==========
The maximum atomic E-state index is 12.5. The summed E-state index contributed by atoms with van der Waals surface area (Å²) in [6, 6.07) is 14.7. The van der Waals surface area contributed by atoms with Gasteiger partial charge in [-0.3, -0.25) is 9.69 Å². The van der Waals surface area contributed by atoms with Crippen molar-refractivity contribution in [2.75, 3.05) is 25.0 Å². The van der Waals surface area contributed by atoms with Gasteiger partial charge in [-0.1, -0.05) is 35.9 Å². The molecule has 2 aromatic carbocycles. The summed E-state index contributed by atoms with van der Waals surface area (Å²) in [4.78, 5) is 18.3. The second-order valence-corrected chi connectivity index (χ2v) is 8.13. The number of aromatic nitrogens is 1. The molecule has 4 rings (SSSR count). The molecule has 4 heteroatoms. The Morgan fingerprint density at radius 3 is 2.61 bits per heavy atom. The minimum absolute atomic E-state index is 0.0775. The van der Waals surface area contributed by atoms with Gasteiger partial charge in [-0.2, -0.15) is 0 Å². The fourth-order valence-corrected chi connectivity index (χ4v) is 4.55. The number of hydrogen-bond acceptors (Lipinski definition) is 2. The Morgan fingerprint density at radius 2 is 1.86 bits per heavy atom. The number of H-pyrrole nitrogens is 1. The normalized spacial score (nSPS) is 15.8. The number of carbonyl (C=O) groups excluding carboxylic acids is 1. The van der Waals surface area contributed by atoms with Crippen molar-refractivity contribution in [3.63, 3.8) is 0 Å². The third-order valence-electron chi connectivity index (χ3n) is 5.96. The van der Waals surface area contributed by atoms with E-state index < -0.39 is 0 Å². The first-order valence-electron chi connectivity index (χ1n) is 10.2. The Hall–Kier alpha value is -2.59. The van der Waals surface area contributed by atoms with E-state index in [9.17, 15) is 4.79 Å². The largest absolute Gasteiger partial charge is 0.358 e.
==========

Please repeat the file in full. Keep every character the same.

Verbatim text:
The maximum atomic E-state index is 12.5. The summed E-state index contributed by atoms with van der Waals surface area (Å²) in [6, 6.07) is 14.7. The van der Waals surface area contributed by atoms with Gasteiger partial charge in [-0.3, -0.25) is 9.69 Å². The van der Waals surface area contributed by atoms with Crippen molar-refractivity contribution in [2.75, 3.05) is 25.0 Å². The van der Waals surface area contributed by atoms with Gasteiger partial charge in [-0.1, -0.05) is 35.9 Å². The molecule has 2 aromatic carbocycles. The summed E-state index contributed by atoms with van der Waals surface area (Å²) in [4.78, 5) is 18.3. The second-order valence-corrected chi connectivity index (χ2v) is 8.13. The number of aromatic nitrogens is 1. The molecule has 4 rings (SSSR count). The molecule has 4 heteroatoms. The Morgan fingerprint density at radius 3 is 2.61 bits per heavy atom. The minimum absolute atomic E-state index is 0.0775. The van der Waals surface area contributed by atoms with Gasteiger partial charge in [-0.2, -0.15) is 0 Å². The fourth-order valence-corrected chi connectivity index (χ4v) is 4.55. The number of hydrogen-bond acceptors (Lipinski definition) is 2. The Morgan fingerprint density at radius 2 is 1.86 bits per heavy atom. The number of H-pyrrole nitrogens is 1. The normalized spacial score (nSPS) is 15.8. The number of carbonyl (C=O) groups excluding carboxylic acids is 1. The van der Waals surface area contributed by atoms with Crippen molar-refractivity contribution in [3.63, 3.8) is 0 Å². The third-order valence-electron chi connectivity index (χ3n) is 5.96. The van der Waals surface area contributed by atoms with E-state index < -0.39 is 0 Å². The first-order valence-electron chi connectivity index (χ1n) is 10.2. The Hall–Kier alpha value is -2.59. The van der Waals surface area contributed by atoms with E-state index in [9.17, 15) is 4.79 Å². The largest absolute Gasteiger partial charge is 0.358 e.